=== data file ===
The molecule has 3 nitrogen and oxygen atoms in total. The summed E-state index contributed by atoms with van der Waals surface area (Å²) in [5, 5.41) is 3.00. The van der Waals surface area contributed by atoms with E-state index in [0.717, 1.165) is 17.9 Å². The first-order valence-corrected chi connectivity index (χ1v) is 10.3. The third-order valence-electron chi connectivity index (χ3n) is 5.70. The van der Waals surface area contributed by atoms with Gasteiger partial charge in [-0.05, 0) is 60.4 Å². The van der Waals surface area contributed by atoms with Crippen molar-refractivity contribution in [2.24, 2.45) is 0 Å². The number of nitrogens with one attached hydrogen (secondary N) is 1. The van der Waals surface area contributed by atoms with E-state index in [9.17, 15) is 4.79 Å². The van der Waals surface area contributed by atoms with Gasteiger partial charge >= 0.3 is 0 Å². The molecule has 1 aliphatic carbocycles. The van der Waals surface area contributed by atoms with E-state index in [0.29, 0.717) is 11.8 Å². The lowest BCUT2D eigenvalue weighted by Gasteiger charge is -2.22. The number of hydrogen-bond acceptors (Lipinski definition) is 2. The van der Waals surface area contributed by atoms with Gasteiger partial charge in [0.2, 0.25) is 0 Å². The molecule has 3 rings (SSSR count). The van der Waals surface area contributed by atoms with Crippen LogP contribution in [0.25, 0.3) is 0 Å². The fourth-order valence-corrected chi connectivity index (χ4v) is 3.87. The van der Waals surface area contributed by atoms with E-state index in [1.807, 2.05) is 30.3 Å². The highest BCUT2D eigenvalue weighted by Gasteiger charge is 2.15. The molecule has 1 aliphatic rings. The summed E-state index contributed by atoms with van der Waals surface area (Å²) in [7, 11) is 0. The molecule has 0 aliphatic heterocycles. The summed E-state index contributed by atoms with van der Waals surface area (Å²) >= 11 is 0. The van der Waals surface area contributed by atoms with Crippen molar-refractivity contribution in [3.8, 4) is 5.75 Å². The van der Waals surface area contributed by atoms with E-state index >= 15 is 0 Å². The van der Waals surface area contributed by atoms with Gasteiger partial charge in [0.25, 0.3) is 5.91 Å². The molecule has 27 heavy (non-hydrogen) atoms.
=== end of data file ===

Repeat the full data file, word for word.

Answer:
The molecule has 3 nitrogen and oxygen atoms in total. The summed E-state index contributed by atoms with van der Waals surface area (Å²) in [5, 5.41) is 3.00. The van der Waals surface area contributed by atoms with E-state index in [0.717, 1.165) is 17.9 Å². The first-order valence-corrected chi connectivity index (χ1v) is 10.3. The third-order valence-electron chi connectivity index (χ3n) is 5.70. The van der Waals surface area contributed by atoms with Gasteiger partial charge in [-0.05, 0) is 60.4 Å². The van der Waals surface area contributed by atoms with Crippen molar-refractivity contribution in [2.24, 2.45) is 0 Å². The number of nitrogens with one attached hydrogen (secondary N) is 1. The van der Waals surface area contributed by atoms with E-state index in [9.17, 15) is 4.79 Å². The van der Waals surface area contributed by atoms with Gasteiger partial charge >= 0.3 is 0 Å². The molecule has 1 aliphatic carbocycles. The van der Waals surface area contributed by atoms with E-state index in [0.29, 0.717) is 11.8 Å². The lowest BCUT2D eigenvalue weighted by Gasteiger charge is -2.22. The number of hydrogen-bond acceptors (Lipinski definition) is 2. The van der Waals surface area contributed by atoms with Gasteiger partial charge in [0.2, 0.25) is 0 Å². The molecule has 3 rings (SSSR count). The van der Waals surface area contributed by atoms with Crippen LogP contribution in [0.25, 0.3) is 0 Å². The fourth-order valence-corrected chi connectivity index (χ4v) is 3.87. The van der Waals surface area contributed by atoms with E-state index in [1.807, 2.05) is 30.3 Å². The highest BCUT2D eigenvalue weighted by Gasteiger charge is 2.15. The molecule has 1 aliphatic rings. The summed E-state index contributed by atoms with van der Waals surface area (Å²) in [7, 11) is 0. The molecule has 0 aliphatic heterocycles. The summed E-state index contributed by atoms with van der Waals surface area (Å²) >= 11 is 0. The van der Waals surface area contributed by atoms with Crippen molar-refractivity contribution in [3.8, 4) is 5.75 Å². The van der Waals surface area contributed by atoms with E-state index >= 15 is 0 Å². The van der Waals surface area contributed by atoms with Gasteiger partial charge in [0.25, 0.3) is 5.91 Å². The molecule has 27 heavy (non-hydrogen) atoms.